A regional department store chain decides to close a former flagship store. Opened shortly after WWII, this store was once a city landmark, the lone anchor at one of the largest shopping centers in the US. The community benefitted from tax revenue, employment, and consumer spending while the company grew and prospered. In the 60’s, 70’s and 80’s, the company followed consumer shopping patterns and built stores in new malls located along major highways as suburbia spread out from the city. The company remained profitable through the 90’s with a flexible blend of acquisitions, divestitures, restructuring and store closings. Success in retail today is dependant on customer traffic volume, not markups. Times change, and the old strip shopping center where the department store was located was now over 30% vacant, while the once solidly middle-class neighborhod was now classed “declining suburbia”, with 3 out of 4 residents in demographic groups that do not patronize department stores. The decision to close the store was based on these shifting demographics and the company’s brand positioning as a mall anchor. Prior store closings had received little attention, but this one was different. Citizen groups protested the closing, claiming that the company had grossly neglected the store, and that after benefitting from the community for over 40 years, the company should return some of that prosperity by reinvesting in the store. A spokesperson said, “there’s a question here of which came first, the cart or the horse. [They] say they have to close because people aren’t shopping here. But the store’s a mess…people who want to shop here don’t have a choice”. For example, a former coffeeshop was blocked off with boards, dirty walls, and duct tape; the ladies’ room had buckets under the sinks. Civic leaders also objected, saying that closure would significantly impact tax revenues and employment in the struggling community, while reinvesting in the store would spur economic growth. City council members wondered why the company had not worked with community leadership to make the store utilized and worthwhile, and if the company had examined beneficial government incentives for development.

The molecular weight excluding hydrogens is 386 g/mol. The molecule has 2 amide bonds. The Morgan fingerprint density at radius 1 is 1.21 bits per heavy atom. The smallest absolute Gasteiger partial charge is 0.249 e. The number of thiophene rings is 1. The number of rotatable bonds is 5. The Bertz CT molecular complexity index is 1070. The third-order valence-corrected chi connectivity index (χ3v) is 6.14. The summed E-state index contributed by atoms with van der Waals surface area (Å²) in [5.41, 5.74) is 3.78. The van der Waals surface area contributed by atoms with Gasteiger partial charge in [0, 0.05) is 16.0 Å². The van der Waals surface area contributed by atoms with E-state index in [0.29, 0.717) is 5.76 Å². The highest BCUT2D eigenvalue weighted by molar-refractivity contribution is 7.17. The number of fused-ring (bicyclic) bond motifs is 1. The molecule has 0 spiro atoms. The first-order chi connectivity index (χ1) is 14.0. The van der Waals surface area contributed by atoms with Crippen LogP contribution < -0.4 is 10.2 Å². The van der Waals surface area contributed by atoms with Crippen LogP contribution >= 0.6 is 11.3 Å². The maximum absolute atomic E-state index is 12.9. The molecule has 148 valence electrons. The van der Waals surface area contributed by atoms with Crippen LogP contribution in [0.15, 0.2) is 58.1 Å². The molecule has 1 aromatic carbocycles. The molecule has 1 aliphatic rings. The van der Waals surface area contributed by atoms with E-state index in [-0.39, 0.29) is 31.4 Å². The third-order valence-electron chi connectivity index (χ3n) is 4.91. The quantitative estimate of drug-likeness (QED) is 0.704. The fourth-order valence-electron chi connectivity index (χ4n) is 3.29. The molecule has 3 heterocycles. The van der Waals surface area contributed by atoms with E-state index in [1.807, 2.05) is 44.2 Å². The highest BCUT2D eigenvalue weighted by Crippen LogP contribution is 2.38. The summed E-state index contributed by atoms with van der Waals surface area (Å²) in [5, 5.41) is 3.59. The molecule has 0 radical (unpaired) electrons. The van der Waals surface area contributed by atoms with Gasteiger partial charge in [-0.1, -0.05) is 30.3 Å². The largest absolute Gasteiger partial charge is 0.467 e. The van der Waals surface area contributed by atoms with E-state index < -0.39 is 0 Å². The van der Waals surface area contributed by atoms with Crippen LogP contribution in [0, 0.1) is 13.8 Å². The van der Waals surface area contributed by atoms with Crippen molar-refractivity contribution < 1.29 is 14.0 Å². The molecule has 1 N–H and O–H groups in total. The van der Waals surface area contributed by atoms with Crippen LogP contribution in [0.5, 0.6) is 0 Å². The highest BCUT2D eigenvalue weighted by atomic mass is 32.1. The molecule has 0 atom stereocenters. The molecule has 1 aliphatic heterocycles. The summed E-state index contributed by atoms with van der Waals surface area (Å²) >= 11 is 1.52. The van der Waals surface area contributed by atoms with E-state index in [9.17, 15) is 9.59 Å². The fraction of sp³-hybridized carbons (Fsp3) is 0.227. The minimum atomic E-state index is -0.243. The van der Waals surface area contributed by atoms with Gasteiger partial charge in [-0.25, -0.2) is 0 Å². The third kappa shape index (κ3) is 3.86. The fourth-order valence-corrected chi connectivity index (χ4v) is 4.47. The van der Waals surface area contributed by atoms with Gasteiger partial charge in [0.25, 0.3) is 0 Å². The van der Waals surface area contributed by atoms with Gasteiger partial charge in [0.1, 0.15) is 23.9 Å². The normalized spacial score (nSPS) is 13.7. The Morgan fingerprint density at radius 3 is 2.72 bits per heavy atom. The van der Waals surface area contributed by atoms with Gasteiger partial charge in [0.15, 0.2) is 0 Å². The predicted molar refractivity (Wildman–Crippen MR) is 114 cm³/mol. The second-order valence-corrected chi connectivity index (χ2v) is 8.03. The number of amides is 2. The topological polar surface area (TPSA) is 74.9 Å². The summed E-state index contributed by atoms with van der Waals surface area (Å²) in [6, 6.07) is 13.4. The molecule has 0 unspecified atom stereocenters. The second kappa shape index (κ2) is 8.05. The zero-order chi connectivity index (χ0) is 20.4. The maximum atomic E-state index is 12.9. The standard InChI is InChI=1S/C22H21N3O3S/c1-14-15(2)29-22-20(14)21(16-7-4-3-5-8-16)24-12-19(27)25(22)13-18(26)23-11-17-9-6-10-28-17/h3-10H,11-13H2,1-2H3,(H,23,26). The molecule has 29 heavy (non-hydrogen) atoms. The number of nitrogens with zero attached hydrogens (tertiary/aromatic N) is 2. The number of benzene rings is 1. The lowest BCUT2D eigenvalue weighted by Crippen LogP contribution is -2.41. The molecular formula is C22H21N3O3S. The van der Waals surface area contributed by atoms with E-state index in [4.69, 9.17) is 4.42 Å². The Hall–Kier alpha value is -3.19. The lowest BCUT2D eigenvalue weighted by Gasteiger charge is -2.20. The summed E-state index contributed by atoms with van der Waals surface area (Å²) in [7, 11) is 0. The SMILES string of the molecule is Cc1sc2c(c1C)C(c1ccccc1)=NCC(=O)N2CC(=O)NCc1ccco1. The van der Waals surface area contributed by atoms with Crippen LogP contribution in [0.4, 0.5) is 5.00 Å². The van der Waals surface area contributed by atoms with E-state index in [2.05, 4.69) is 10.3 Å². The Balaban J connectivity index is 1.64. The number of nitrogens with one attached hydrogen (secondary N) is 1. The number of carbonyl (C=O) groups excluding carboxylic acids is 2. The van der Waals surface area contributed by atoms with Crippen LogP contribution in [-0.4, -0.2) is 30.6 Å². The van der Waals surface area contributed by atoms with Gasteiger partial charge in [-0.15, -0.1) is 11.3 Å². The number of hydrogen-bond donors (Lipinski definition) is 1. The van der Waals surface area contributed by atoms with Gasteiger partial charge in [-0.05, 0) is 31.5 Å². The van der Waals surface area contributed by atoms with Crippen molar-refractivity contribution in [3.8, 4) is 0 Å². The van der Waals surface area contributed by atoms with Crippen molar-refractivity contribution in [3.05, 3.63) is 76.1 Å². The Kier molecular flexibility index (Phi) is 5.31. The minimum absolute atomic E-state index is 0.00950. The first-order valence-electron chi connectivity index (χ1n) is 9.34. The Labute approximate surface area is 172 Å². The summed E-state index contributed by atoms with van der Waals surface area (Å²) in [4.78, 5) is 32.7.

Ethical Question: The community, over time, has helped make the company economically sustainable. What – if anything – does the company owe the community to help it become more sustainable?
Ethical Question: What are the relative levels of social responsibility versus fiscal responsibility for the company in closing the store?
This case study was condensed from “The Final Sale” at <a href http://ecbe.slu.edu </a>